Harvard's response to morgue scandal falls short, experts say

How did this go under the radar for so long and what sort of oversight was in place? These are some of the key questions facing Harvard Medical School after federal officials announced the indictment and arrest of the school's former morgue manager, alleging he stole and sold human remains from bodies donated for medical research. 

News of the scandal broke June 14, when four individuals — including the morgue manager, Cedric Lodge — were charged. According to the indictment, Mr. Lodge and his wife, Denise Lodge, collaborated to sell human remains to buyers from their residence in New Hampshire. Two individuals who allegedly bought body parts from the Lodges were also charged. Officials believe this took place from 2018 through August of 2022. 

Experts in crisis communications say Harvard's response should have included a press conference or another way to address questions from the media on how it monitored bodies donated to the school for medical research. Harvard found out about the alleged crimes in March, though federal officials directed the school to wait until the indictment to release any sort of statement. After the arrests were announced, Harvard mailed letters overnight to families that may have been affected, released a detailed statement and created a frequently asked questions page, though none addressed oversight processes, The Boston Globe reported.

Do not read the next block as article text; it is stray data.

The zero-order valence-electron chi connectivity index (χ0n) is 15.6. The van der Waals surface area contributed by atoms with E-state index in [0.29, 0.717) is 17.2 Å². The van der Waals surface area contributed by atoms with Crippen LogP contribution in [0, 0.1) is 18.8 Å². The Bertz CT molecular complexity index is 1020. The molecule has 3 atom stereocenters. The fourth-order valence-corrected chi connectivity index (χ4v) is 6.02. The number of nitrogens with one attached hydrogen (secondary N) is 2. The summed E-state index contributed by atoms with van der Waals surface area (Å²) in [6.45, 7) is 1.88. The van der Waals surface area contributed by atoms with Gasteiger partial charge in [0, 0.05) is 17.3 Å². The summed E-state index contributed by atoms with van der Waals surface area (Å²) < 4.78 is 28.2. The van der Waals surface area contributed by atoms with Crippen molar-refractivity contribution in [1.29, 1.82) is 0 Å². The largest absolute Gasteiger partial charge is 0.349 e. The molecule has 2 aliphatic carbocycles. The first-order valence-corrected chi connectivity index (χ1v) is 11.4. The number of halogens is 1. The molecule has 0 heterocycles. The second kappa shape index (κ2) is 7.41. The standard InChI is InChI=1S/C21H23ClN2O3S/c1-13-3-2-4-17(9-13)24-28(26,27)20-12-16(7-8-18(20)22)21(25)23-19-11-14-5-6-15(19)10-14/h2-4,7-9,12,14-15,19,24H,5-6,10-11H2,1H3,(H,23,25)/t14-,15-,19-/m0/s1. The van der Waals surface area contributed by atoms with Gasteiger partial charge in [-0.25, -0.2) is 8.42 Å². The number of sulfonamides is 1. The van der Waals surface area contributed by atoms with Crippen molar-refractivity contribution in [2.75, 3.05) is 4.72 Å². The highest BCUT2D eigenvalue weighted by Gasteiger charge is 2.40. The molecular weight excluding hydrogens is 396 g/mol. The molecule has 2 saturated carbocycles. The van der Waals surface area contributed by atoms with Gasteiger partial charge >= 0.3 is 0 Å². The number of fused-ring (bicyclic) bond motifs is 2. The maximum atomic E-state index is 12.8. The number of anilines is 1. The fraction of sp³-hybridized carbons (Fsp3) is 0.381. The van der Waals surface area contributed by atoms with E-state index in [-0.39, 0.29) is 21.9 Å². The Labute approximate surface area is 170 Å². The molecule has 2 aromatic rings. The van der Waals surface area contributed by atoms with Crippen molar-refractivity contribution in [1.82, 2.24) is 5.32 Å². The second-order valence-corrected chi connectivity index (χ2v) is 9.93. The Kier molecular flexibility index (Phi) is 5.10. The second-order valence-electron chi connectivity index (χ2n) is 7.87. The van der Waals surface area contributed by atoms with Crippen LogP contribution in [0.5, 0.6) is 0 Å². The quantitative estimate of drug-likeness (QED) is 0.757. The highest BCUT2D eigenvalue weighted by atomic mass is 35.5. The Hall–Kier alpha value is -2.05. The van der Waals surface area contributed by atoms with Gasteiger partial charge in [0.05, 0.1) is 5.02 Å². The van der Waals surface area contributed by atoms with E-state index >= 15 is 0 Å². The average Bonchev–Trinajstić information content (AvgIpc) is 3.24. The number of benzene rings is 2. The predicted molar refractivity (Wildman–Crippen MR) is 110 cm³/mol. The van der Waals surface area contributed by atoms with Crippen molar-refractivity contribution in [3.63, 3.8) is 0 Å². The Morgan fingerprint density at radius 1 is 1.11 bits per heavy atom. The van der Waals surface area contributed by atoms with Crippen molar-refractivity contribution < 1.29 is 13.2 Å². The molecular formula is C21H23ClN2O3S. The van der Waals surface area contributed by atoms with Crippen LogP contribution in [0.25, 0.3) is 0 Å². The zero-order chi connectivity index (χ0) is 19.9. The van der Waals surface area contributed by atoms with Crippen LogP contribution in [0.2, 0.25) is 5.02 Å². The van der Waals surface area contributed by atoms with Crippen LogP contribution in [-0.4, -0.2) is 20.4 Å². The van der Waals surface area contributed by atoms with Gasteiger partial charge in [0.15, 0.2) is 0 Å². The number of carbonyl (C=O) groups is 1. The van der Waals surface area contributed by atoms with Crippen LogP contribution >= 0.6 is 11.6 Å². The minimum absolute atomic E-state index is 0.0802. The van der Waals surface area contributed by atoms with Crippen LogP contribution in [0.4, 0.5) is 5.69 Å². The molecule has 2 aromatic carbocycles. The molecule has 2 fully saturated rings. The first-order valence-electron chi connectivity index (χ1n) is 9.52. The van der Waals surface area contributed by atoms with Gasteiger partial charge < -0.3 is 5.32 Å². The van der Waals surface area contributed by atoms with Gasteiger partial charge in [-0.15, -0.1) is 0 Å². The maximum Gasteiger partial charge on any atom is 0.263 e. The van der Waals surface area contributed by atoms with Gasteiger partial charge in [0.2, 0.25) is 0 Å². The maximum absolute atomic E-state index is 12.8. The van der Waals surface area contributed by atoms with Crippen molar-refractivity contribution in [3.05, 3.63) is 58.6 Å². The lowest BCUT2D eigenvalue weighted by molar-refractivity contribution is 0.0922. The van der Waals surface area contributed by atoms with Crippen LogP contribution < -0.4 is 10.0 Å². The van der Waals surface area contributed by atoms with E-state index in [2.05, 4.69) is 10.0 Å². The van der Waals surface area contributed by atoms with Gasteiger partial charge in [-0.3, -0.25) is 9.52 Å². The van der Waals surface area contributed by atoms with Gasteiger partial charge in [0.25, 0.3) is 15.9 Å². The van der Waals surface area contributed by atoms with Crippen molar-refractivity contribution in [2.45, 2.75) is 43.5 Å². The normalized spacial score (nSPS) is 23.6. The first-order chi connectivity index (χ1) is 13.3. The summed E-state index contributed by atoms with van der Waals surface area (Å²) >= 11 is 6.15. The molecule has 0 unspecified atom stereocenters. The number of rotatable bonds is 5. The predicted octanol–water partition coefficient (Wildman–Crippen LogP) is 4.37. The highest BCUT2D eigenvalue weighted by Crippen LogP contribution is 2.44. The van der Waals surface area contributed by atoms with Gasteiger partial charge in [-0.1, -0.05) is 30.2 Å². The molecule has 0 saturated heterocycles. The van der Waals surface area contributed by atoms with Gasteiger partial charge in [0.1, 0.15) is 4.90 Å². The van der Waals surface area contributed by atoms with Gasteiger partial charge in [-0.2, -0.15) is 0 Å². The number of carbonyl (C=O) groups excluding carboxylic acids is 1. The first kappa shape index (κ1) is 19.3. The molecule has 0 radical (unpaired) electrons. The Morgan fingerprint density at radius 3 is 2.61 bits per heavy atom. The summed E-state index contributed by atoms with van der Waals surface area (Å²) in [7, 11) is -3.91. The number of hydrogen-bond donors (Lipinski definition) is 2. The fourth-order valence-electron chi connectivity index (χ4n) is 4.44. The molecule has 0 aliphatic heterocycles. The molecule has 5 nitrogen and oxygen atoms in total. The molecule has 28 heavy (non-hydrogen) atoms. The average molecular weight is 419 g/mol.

Given the time from when Harvard found out and news breaking, experts say the school had ample time to prepare for questions from the public.

"It isn't just between Harvard and the donors. There is also a public interest here," Thomas Mulligan, a retired former executive with Sitrick and Company, a crisis communications firm in New York City, told the Globe. "When you stand up in public and show your face, you're putting a human being behind the words in your statement. It shows a willingness to address these questions as they come."

Families of those affected by the alleged crimes filed a class action lawsuit against Mr. Lodge, Harvard's president and fellows, CNN reported June 16. The lawsuit was filed in Massachuesetts' Suffolk County Superior Court and alleges Harvard and Mr. Lodge breached their duty of care and failed to take reasonable steps to "ensure that the cadavers were properly handled and maintained for their intended purpose of scientific study and not improperly mishandled, dissected, and/or sold to third parties." 

Harvard told CNN it could not comment on pending litigation. 

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